Obsessive Compulsion Disorder (OCD) is often joked about on TV or in movies, resulting in widespread misunderstandings about the disorder. This week, Part I of our series on OCD debunks five common myths about the condition.
“I arrange my books by colour; I’m so OCD!”
“I’m very OCD about my work… It has to be perfect.”
“Stop fussing about the details; your OCD is showing!”
The term Obsessive-Compulsive Disorder (OCD) has worked its way into everyday language. People use it interchangeably with “neat freak” or “clean freak” to describe fixations on orderliness and cleanliness. A friend who is a stickler for rules may be teased for “being OCD”. Some even claim to have OCD as a self-compliment on their high standards that supposedly make them better than others.
For years, media and pop culture has been churning out unhelpful tropes that trivialise OCD as a personality type or quirk. For example, Monica Geller from the TV show Friends is hyperactive, a germaphobe and an impeccable organiser. These behaviours are what most people consider typical OCD symptoms, and are frequently played for comic effect in the show. In the TV series Big Bang Theory, the main character Sheldon Cooper has to knock three times before opening any door. His compulsion is his main identity trait and provides the punchline for many jokes.
It is a debilitating mental disorder affecting millions of people worldwide and can potentially cause severe impairment to daily life.
However, OCD is no laughing matter. The condition is more than about being neat, clean or meticulous. It is a debilitating mental disorder affecting millions of people worldwide and can potentially cause severe impairment to daily life. In Singapore, OCD is the third most common mental health condition affecting one in 28 people.
Here are some common myths about OCD, along with some helpful facts to dispel them.
Common Myths About OCD
1. We are all “a little bit OCD” at times.
While people can have disturbing or fearful thoughts, these do not constitute OCD if they do not hinder normal functioning. Key symptoms of OCD are unwanted obsessions (intrusive repeated thoughts) and compulsions (repeated actions in response to an obsessive thought) that are difficult to ignore and dictate most of the person’s day. It can affect one’s ability to attend school, carry out work, or engage in social relationships.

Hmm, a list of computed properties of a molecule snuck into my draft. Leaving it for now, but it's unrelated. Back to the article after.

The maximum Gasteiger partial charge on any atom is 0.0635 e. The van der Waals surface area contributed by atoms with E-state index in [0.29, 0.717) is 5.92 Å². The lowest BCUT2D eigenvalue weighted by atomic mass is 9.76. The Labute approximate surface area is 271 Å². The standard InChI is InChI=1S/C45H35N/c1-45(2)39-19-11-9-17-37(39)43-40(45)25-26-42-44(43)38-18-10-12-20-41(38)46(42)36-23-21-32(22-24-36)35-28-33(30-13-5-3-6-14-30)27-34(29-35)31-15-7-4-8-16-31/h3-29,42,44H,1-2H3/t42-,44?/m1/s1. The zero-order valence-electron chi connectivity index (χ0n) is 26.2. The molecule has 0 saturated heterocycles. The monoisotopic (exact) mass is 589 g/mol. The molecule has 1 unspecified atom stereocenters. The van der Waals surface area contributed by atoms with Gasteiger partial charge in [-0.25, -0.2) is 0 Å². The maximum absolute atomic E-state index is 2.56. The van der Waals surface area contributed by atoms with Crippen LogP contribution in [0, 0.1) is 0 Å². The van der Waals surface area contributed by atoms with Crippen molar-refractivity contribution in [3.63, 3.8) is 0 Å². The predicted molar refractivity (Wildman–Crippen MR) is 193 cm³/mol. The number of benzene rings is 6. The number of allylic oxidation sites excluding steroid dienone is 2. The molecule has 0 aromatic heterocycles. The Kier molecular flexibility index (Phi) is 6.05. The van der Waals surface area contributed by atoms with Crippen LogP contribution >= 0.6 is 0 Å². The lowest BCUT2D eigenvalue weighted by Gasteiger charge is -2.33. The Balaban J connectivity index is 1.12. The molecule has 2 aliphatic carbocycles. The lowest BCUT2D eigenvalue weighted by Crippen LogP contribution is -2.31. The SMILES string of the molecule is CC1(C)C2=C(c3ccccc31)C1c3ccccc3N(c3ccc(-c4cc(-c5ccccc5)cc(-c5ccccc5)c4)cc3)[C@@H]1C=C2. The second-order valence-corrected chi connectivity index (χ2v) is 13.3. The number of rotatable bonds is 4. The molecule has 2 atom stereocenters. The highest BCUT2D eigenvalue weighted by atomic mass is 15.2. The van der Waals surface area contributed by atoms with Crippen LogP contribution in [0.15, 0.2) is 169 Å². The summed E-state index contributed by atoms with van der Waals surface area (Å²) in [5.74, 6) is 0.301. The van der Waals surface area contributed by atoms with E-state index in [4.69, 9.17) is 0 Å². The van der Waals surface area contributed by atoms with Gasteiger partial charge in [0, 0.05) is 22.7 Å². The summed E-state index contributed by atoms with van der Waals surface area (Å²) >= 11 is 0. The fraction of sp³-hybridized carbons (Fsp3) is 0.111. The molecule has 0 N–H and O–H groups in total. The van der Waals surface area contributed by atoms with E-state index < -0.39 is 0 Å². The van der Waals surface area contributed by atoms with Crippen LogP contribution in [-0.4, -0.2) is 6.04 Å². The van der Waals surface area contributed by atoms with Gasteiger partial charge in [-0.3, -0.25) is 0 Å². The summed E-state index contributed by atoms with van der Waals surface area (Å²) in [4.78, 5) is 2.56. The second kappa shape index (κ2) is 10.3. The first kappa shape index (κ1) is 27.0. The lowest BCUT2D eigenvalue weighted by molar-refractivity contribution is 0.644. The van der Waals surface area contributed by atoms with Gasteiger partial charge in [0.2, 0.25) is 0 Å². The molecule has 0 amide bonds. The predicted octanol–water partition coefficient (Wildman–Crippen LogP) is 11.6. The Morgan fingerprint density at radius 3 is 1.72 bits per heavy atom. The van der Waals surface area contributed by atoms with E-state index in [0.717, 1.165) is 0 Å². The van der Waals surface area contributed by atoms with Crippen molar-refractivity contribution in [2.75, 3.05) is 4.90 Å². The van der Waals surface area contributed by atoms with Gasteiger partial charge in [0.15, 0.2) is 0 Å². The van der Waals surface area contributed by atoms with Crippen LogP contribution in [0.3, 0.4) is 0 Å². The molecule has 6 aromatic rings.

Linda*, who is recovering from OCD, recounted her first experience with the condition. “In upper primary school, I remember doing ‘strange’ things like using my hands to cover my elbows when I was around people. I had intrusive thoughts that if my elbow pointed at someone, something very bad would happen to that person. I couldn’t understand why I was doing that, and I felt embarrassed about appearing weird in front of others. But I just couldn’t stop myself.”
2. People with OCD want to be neat and organised.
Wanting to keep a neat desk or colour-coordinate your wardrobe does not “make a person OCD”. While some people with OCD are focused on neatness, many are no neater than the average person. People with OCD feel the need to do their rituals out of fear that if they don’t, some dreaded catastrophe—that is unlikely in the first place—will happen.
3. OCD is about hand-washing, cleaning and being a germaphobe.
“Some people think that OCD is just about hand-washing or being afraid of germs,” said Linda. However, only a portion of people with OCD are fixated on cleanliness.
“I especially don’t like it when people say ‘I’m so OCD’ to describe their quirkiness or preference for having things clean, when those are really different from the degree of distress that someone with OCD faces,” Linda added.
4. To have OCD is to be a perfectionist.
People can behave in perfectionist ways, but it is not the same thing as having OCD. People with OCD often engage in certain behaviours that help to lower their anxiety about their obsessions; however, the individual becomes stuck and dependent on these behaviours, resulting in a vicious cycle of repeating tasks. Researchers have also suggested that perfectionism has more common with Obsessive Compulsive Personality Disorder (OCPD) than with OCD.
5. It is obvious when someone has OCD.
People with OCD are often embarrassed about their condition and go to great lengths to hide or suppress their symptoms in public. OCD can also take insidious forms like Purely Obsessional OCD (or Pure-O) where sufferers experience obsessive, unwanted thoughts without visible compulsions or rituals like counting and arranging. Because of the hidden nature of OCD, sufferers can go undiagnosed and untreated for years.
*Name has been changed for privacy.
It is important to expose the myths surrounding OCD to help raise awareness and support for those whose lives have been upended by the condition. Next week in Part II: Living Life with OCD, read about two women’s real-life struggles with OCD, and where to seek help if you or someone you know has OCD.
The contributor is a Singaporean writer and journalist based in New York. Shane’s work has appeared in Esquire Singapore, Salon.com, Surface magazine, Yahoo! News, and Marie France Asia. Find Shane on Twitter at @itsShaneTan.